This is an article from The Forbes, authored by Ethan Siegel. It can be accessed from here.
The photos and respective creative visualizations are on the same page.
Zeno of Elea (c. 495 – c. 430 BC) was a preSocratic Greek philosopher of Magna Graecia and a member of the Eleactic School founded by Parmenides. Aristotle called him the inventor of the dialectic He is best known for his Paradoxes, which Bertrand Russell described as “immeasurably subtle and profound”.
The fastest human in the world, according to the Ancient Greek legend, was the Heroine Atalanta. She had as well accompanied Jason and his Argonauts in search of the Golden Fleece, and is widely known for that reason. However, it is also known that no one would ever be able to beat her in a fair foot race. Little could it be expected that she would become the inspiration for one of those Paradoxes put forward by Zeno of Elea, and this one holds a special place, because this Paradox proves that logically motion isn’t possible.
To go from her starting point to her destination, Atalanta must first travel half of the total distance. To travel the remaining distance, she must first travel half of what’s left over. No matter how small a distance is still left, she must travel half of it, and then half of what’s still remaining, and so on, ad infinitum. With an infinite number of steps required to get there, clearly she can never complete the journey. And hence, Zeno states, motion is impossible: Zeno’s paradox. Here’s the unintuitive resolution.
The oldest “solution” to the paradox was done from a purely mathematical perspective. The claim admits that, sure, there might be an infinite number of jumps that you’d need to take, but that each new jump got smaller and smaller than the prior one. Therefore, as long as you could demonstrate that the total sum of every jump you need to take adds up to a finite value, it doesn’t matter how many chunks you divide it into.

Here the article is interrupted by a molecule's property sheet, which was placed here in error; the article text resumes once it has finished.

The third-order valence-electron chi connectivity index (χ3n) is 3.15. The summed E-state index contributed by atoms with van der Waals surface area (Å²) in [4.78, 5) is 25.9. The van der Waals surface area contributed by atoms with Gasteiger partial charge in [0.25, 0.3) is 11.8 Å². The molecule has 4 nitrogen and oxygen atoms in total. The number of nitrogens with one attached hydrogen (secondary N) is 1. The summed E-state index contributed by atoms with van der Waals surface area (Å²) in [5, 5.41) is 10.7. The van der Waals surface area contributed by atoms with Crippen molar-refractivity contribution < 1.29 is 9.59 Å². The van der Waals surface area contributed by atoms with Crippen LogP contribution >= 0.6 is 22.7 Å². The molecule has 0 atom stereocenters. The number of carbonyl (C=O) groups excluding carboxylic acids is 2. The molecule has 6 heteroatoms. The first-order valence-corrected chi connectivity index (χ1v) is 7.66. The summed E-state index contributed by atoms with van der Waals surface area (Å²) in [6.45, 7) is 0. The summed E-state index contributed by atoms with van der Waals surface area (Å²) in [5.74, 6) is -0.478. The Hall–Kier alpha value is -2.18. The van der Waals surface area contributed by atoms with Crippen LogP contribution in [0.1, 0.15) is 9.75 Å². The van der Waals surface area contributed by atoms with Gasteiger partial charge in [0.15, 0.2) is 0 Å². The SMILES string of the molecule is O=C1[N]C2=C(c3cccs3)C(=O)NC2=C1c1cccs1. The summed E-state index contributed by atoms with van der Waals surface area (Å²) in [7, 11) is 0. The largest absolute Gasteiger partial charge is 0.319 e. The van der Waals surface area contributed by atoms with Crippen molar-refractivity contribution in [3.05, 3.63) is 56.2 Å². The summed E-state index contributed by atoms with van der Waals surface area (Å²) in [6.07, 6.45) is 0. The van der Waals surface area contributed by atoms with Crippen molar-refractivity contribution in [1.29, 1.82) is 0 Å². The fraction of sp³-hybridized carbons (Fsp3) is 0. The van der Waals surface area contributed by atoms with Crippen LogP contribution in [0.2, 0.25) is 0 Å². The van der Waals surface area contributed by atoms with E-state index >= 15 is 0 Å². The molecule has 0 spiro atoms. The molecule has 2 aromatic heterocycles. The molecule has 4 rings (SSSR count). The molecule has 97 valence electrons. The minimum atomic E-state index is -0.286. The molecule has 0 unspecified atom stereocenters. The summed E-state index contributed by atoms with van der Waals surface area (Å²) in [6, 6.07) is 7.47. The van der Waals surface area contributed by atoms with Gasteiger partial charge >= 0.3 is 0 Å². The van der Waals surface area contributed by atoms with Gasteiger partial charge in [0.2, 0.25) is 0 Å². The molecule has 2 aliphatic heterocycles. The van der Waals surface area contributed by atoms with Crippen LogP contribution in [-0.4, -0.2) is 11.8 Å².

For example, if the total journey is defined to be 1 unit (whatever that unit is), then you could get there by adding half after half after half, etc. The series ½ + ¼ + ⅛ + … does indeed converge to 1, so that you wind up covering the entire needed distance if you add an infinite number of terms. You can prove this, cleverly, by subtracting the entire series from double the entire series as follows:
(series) = ½ + ¼ + ⅛ + ...
2 * (series) = 1 + ½ + ¼ + ⅛ + ...

Therefore, [2 * (series)  (series)] = 1 + (½ + ¼ + ⅛ + ...)  (½ + ¼ + ⅛ + ...) = 1.
Straightforward, isn’t it?
But it’s also flawed. This mathematical line of reasoning is only good enough to show that the total distance you must travel converges to a finite value. It doesn’t tell you anything about how long it takes you to reach your destination, and that’s the tricky part of the paradox.
How could time come into play to ruin this mathematically elegant and compelling “solution” to Zeno’s paradox?
Because there’s no guarantee that each of the infinite number of jumps you need to take — even to cover a finite distance — occurs in a finite amount of time. If each jump took the same amount of time, for example, regardless of the distance traveled, it would take an infinite amount of time to cover whatever tiny fractionofthejourney remains. Under this line of thinking, it may still be impossible for Atalanta to reach her destination.